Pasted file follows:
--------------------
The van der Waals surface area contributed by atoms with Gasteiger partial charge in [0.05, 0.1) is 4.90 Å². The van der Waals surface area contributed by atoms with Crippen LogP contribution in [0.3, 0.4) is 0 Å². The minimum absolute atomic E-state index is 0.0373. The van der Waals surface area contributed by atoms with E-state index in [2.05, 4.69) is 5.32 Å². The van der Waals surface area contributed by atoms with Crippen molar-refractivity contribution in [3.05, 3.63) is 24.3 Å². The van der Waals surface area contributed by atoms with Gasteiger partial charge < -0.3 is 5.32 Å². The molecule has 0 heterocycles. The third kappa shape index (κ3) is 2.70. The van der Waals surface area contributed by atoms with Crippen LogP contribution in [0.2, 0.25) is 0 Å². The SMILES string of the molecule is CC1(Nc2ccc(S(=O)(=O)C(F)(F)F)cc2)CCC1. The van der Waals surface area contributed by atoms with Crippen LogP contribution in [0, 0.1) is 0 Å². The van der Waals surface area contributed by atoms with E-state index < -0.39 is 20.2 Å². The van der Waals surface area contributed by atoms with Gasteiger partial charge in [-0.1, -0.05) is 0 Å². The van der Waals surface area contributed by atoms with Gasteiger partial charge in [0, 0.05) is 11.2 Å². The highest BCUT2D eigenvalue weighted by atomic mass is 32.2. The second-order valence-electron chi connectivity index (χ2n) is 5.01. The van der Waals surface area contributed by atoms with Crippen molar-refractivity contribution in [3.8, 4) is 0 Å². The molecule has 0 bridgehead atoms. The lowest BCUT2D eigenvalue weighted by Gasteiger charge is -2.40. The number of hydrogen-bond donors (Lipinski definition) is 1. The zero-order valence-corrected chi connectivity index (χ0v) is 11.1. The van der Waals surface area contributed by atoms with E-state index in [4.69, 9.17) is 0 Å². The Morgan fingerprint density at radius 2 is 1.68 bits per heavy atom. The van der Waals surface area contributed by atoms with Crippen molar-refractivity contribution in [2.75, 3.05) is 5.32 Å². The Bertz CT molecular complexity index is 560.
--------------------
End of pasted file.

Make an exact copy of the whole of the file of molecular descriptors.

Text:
The van der Waals surface area contributed by atoms with Gasteiger partial charge in [0.05, 0.1) is 4.90 Å². The van der Waals surface area contributed by atoms with Crippen LogP contribution in [0.3, 0.4) is 0 Å². The minimum absolute atomic E-state index is 0.0373. The van der Waals surface area contributed by atoms with E-state index in [2.05, 4.69) is 5.32 Å². The van der Waals surface area contributed by atoms with Crippen molar-refractivity contribution in [3.05, 3.63) is 24.3 Å². The van der Waals surface area contributed by atoms with Gasteiger partial charge < -0.3 is 5.32 Å². The molecule has 0 heterocycles. The third kappa shape index (κ3) is 2.70. The van der Waals surface area contributed by atoms with Crippen LogP contribution in [0.2, 0.25) is 0 Å². The SMILES string of the molecule is CC1(Nc2ccc(S(=O)(=O)C(F)(F)F)cc2)CCC1. The van der Waals surface area contributed by atoms with Crippen LogP contribution in [0, 0.1) is 0 Å². The van der Waals surface area contributed by atoms with E-state index < -0.39 is 20.2 Å². The van der Waals surface area contributed by atoms with Gasteiger partial charge in [-0.1, -0.05) is 0 Å². The van der Waals surface area contributed by atoms with Gasteiger partial charge in [0, 0.05) is 11.2 Å². The highest BCUT2D eigenvalue weighted by atomic mass is 32.2. The second-order valence-electron chi connectivity index (χ2n) is 5.01. The van der Waals surface area contributed by atoms with Crippen molar-refractivity contribution in [3.8, 4) is 0 Å². The molecule has 0 bridgehead atoms. The lowest BCUT2D eigenvalue weighted by Gasteiger charge is -2.40. The number of hydrogen-bond donors (Lipinski definition) is 1. The zero-order valence-corrected chi connectivity index (χ0v) is 11.1. The van der Waals surface area contributed by atoms with E-state index in [4.69, 9.17) is 0 Å². The Morgan fingerprint density at radius 2 is 1.68 bits per heavy atom. The van der Waals surface area contributed by atoms with Crippen molar-refractivity contribution in [2.75, 3.05) is 5.32 Å². The Bertz CT molecular complexity index is 560.